Moffem 2012.       

First Person Cinema
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As the audience filed into the cinema on a beautiful sunny day in Kotor, question marks hung over them, like those above comic-strip characters. They seemed to ask, "What is this film called What Is This Film Called Love?" I had rushed from a delicious and leisurely al fresco lunch at a restaurant beside the fjord in order to introduce Mark Cousins' film. Because the director couldn't come – he was busy introducing his 15-hour The Story of Film: An Odysseyin Amsterdam at the same time - I felt it incumbent on me, as a friend, to be his surrogate at MOFFEM.

In order to prepare myself, I emailed him to ask if there was anything he wanted me to say about the film. This was his reply: 'It's maybe worth emphasising that the film was in no way planned. It was entirely ad-libbed or improvised, like jazz. It's all about me because I was available and cheap.'

How was I to describe the film? Cousins, with a tiny £100 flip camera, filmed himself alone over three days in Mexico City, his only companion being a blown-up picture of Sergei Eisenstein, whom he talks to while walking around the city in search of the meaning of what the innovative Russian director called ecstasy. The walkie-talkie narrative is often punctuated by some stream-of-consciousness and dream sequences, ending with two startling transmutations. A clip used from one of his home movies is of Cousins walking completely nude in Monument Valley, Utah. In a way, the stripping down to his essentials is a symbolic act – revealing that he has nothing to hide and nothing to be embarrassed about. Cousins eventually manages to understand and replicate some of Eisenstein's definition of ecstasy as 'the leap outside oneself - a fusion of place, Eros, and the infinite.'


Cousins' film is among various types of first-person cinema. I discount the number of movies which use p.o.v. techniques as a narrative device such as Dark Passage and Lady in the Lake, '40s films noirs, and more recently The Diving Bell and the Butterfly. Much auteurist cinema can be seen as first-person cinema, particularly the films of Federico Fellini and Ingmar Bergman, both of whom fully absorbed the autobiographical into the fictional.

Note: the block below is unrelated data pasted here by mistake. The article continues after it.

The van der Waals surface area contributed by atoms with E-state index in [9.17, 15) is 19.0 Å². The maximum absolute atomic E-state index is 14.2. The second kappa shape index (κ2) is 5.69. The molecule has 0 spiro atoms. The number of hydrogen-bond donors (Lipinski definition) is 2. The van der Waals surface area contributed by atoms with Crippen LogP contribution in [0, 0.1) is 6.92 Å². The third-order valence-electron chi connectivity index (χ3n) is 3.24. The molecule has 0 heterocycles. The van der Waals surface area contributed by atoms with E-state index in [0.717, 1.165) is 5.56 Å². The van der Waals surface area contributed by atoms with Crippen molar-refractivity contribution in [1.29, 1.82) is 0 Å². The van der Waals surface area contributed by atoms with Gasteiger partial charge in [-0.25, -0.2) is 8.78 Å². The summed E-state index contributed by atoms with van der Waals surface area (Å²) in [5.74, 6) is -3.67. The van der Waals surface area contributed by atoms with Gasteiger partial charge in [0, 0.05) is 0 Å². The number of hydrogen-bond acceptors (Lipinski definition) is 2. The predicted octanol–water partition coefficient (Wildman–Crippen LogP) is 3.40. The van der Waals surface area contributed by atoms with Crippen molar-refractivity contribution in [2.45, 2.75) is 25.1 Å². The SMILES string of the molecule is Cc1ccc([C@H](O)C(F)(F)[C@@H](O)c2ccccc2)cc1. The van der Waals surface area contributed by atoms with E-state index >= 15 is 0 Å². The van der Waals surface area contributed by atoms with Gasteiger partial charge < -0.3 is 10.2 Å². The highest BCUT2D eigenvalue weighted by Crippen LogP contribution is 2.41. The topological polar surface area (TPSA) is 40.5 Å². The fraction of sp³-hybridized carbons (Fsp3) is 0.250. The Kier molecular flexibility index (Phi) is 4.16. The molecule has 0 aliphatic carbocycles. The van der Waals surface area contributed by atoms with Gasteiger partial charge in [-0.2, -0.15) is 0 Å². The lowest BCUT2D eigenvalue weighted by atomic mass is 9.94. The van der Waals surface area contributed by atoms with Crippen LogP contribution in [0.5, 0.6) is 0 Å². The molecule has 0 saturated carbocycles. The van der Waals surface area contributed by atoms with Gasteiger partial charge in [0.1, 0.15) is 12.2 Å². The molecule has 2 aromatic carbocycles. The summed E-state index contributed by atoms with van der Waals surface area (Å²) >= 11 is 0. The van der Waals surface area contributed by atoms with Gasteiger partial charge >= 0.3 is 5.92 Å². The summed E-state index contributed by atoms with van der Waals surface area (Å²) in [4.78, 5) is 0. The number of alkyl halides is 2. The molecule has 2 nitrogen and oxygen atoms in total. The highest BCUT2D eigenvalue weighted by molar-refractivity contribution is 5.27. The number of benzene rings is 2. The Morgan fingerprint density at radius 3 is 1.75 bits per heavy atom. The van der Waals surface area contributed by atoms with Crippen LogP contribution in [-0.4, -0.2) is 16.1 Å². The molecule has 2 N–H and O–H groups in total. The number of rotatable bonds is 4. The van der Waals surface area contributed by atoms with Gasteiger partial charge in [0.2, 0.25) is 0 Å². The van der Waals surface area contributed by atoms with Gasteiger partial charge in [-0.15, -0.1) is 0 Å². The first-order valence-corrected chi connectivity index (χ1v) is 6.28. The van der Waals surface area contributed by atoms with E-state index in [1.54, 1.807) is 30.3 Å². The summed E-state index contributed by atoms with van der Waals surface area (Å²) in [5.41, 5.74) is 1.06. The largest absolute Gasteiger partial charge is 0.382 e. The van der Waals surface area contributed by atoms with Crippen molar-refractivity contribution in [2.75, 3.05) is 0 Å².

The essay film is not a self-portrait but an expression of a personal view of the subject. Chris Marker (see my obituary elsewhere in this edition) took an ironic distance from his subjects, as did Jean-Luc Godard, whose later films such as Notre Musique and Film Socialism, could be called essay films. For Georg Lukacs, the literary essay expresses 'a yearning for conceptuality and intellectuality as well as a resolution to the ultimate questions of life. Whereas poetry is sunlight refracted in a prism, the essay is ultra violet light.'

First-person cinema is seen in the mushrooming of video diaries due to moderately priced cameras. However, most of them are ego-trips or only of interest to the filmmaker, but there are exceptions such as the cinema diaries kept by Jonas Mekas over 50 years of his life. In contrast, Cinema Verité, in its different forms, Kino Pravda or Direct Cinema, is, by definition, objective, and not about the filmmaker.

Difficult to categorize, which is often a sign of originality, What Is This Film Called Love? could be called a subjective documentary, an essay film, a visual poem or a video diary. Whatever one labels it, it is an excellent example of first-person filmmaking.

Ronald Bergan

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